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Prof. Eric Chassignet

Florida State University, USA

About the speaker:

Dr. Eric Chassignet is the Distinguished Professor of Oceanography at Florida State University. He is the Director of Center for Ocean-Atmospheric Prediction Studies (COAPS) which promotes interdisciplinary research in ocean-atmosphere-land-ice interactions. For the past 20 years, he has also been the coordinator of a broad partnership of institutions (academic, government, and industry) to develop and demonstrate the performance and application of high-resolution, real-time global and basin-scale ocean prediction systems. He is Co-chair of OceanPredict, an international science forum supporting the development and advance of global and regional ocean analysis and forecasting systems. As Co-director of Florida Climate Institute (FCI), he is involved in research and other activities designed to help achieve a better understanding of climate variability and change. He is the lead investigator and director of the multi-institutional Consortium for Simulation of Oil-Microbial Interactions in the Ocean (CSOMIO) as well as a fellow of two NOAA cooperative institutes.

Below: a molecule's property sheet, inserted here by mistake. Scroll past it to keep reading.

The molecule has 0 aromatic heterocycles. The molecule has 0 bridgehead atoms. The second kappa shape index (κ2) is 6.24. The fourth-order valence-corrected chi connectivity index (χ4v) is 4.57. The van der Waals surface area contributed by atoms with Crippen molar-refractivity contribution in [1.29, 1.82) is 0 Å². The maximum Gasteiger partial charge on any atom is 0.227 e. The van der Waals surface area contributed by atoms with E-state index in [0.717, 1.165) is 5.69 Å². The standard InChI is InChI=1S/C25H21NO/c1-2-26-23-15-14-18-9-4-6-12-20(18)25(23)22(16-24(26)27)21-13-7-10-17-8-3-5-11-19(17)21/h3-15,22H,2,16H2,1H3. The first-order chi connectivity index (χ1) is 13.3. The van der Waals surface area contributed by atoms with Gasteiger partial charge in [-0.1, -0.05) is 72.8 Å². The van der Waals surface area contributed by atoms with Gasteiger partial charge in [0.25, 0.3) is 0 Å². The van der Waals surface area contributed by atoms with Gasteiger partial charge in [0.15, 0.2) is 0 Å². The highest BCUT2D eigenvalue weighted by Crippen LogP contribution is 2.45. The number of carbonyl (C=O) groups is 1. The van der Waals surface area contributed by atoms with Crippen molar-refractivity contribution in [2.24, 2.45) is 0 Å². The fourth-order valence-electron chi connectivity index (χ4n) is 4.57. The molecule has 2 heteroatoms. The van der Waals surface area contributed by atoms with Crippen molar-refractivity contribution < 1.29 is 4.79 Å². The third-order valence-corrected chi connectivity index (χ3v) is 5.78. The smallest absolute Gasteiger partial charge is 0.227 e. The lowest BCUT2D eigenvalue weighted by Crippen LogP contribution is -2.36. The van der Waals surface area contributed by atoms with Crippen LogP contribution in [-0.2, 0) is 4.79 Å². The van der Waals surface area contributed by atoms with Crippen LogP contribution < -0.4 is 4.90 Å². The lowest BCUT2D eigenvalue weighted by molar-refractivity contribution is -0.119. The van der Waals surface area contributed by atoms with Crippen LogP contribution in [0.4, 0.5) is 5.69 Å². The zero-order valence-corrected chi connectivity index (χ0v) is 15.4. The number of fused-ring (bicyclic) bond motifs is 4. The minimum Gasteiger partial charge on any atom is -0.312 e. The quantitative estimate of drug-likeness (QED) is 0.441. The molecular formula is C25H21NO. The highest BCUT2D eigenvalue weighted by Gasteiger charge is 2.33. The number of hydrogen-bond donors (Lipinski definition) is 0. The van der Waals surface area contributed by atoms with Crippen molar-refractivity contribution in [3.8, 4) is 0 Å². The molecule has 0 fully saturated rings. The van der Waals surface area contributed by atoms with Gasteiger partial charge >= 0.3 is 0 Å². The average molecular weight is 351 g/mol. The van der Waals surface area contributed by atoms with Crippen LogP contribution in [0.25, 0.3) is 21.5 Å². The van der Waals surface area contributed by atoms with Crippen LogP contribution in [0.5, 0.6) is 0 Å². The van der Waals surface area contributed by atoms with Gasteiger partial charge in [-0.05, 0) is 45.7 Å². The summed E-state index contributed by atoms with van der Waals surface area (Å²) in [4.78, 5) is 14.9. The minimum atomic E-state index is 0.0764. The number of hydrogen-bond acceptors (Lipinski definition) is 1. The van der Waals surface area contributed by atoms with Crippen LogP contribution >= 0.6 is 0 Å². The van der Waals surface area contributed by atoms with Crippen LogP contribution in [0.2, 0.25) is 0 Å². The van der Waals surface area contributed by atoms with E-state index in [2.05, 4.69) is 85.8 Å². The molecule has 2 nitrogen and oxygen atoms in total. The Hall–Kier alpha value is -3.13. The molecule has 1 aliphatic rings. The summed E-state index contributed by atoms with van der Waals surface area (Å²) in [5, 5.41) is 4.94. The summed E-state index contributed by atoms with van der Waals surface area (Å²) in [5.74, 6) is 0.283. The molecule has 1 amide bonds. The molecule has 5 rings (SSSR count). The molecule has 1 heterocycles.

Prof. Chassignet’s webpage: https://www.coaps.fsu.edu/eric-chassignet

About keynote speech:
Nature Runs for Digital Twins of the Ocean

A digital twin of the ocean is digital representation of the ocean that help to answer 'what if' questions and, at its heart, resides a numerical ocean model. The more sophisticated and realistic is the ocean model, the broader the set of questions one can answer. We argue that the next thresholdfor a significant improvement in western boundary currents is in resolving the submesoscale, but it is not the only gain when using kilometric-resolution models; there is also the benefit of a better representation of the topography. This talk will summarize the latest developments in high resolution (horizontal and vertical) ocean modeling and highlight the importance of accurately representing the ocean bathymetry for an ocean model to be closer to "nature".

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